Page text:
On 27 May 2020, the UK’s Financial Conduct Authority (FCA) published Market Watch 63, in which it explained its expectations surrounding market conduct in relation to increased market activity and alternative working arrangements during the coronavirus pandemic.
While the FCA recognises the uncertainty and increased challenges faced by many – its overriding objective is, of course, to protect and maintain the integrity of the markets. As such, it expects firms to continue to meet all relevant regulatory obligations, including those under the Market Abuse Regulation (MAR). The current pandemic may well lead to an increase in primary market activity which, when paired with current remote working arrangements, will require strict controls around market abuse, conduct and the management of conflicts of interest.
The 63rd edition of Market Watch places a particular focus on the management of inside information during the period of COVID-19. It expects market participants to assess their procedures, systems and controls in the context of the current climate and ensure they are compliant with obligations under MAR, specifically with regard to the identifying, handling and disclosure of information. The FCA wants to see that the protections put in place to protect the unlawful disclosure of information are as effective in the home as they are in the office environment.
As an example, the FCA suggests that market participants could review the availability of certain controls for restricting access to insider information on secure IT systems. They could also consider how staff’s access to inside information can be supervised remotely. The Regulator further suggests repeated or updated training to refresh staff on how they handle inside information as a “sensible consideration”.
With regard to market surveillance, the FCA has suggested that firms could review and update their risk assessments in response to coronavirus, so that they are able to modify their systems to ensure they remain “adequately and appropriately calibrated to detect any new or heightened market abuse risks.”
For issuers and advisers, the FCA expects to see that they should exercise careful judgement when determining what information a reasonable investor would be likely to use as part of their investment decision – in the renewed context of coronavirus. They should also monitor whether any new information is materially different from previous forecasts – to avoid misleading investors.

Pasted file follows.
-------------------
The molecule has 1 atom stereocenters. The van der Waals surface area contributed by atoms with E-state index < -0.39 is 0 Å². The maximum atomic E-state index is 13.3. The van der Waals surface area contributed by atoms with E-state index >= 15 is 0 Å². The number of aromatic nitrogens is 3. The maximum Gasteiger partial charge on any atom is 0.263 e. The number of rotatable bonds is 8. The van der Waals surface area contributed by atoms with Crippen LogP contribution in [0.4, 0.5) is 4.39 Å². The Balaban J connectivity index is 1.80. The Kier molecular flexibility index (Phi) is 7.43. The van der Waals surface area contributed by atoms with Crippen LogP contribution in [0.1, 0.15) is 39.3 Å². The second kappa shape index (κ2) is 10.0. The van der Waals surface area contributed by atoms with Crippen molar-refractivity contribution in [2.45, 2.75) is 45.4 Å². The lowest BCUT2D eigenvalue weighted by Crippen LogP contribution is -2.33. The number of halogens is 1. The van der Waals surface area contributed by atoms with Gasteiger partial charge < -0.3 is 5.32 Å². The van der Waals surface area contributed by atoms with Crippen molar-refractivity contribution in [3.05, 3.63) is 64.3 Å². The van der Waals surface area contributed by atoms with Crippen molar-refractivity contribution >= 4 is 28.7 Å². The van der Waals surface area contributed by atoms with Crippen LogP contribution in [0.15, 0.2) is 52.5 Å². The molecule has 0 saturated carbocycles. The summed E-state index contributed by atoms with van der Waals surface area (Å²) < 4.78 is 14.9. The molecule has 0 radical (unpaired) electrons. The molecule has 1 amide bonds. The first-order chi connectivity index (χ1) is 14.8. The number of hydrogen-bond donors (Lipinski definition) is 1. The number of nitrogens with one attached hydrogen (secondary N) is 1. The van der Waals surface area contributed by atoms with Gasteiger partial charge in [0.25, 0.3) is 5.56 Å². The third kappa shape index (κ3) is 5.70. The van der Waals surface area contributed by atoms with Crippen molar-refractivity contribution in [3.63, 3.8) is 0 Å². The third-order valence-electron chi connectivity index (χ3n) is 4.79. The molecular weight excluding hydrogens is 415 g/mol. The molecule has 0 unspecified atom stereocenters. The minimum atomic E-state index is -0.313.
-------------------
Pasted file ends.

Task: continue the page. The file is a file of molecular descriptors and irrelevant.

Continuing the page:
- Maintain insider lists to ensure all staff with access to inside information are documented
- Subject to delayed disclosure agreements, issuers should continue to comply with disclosure obligations under MAR and disclose such information as soon as possible.
Despite the ongoing pandemic, the FCA will continue to exercise its powers and, if necessary, use its full range of tools to take enforcement action to protect the market.
The FCA has published Primary Market Bulletin 28 alongside Market Watch 63, which provides an update on extensions to the publication of half-yearly financial reports.
After a slew of information from global regulators suggesting that they are allowing a degree of leniency or creativity surrounding some regulatory requirements – it is interesting to see that the FCA is maintaining a strict approach. For many, this will come as a welcome message, given the risks that working arrangements surrounding COVID-19 have presented: from data storage to reporting obligations, cybersecurity and everything in between. For others, who may have been expecting a more relaxed approach from the Regulator, this may be a wake-up call.
As we heard from Terri Duhon in our recent webinar, financial institutions are – and have always been – expected to keep up with and meet their regulatory obligations. Market Watch 63 will certainly put the pressure back on firms to ensure their systems and controls are effective and watertight. The regulators may not be as lenient as initially thought when faced with evidence of breaches or misconduct during this uncertain time. Coronavirus, it seems, is no excuse for inadequate compliance practices.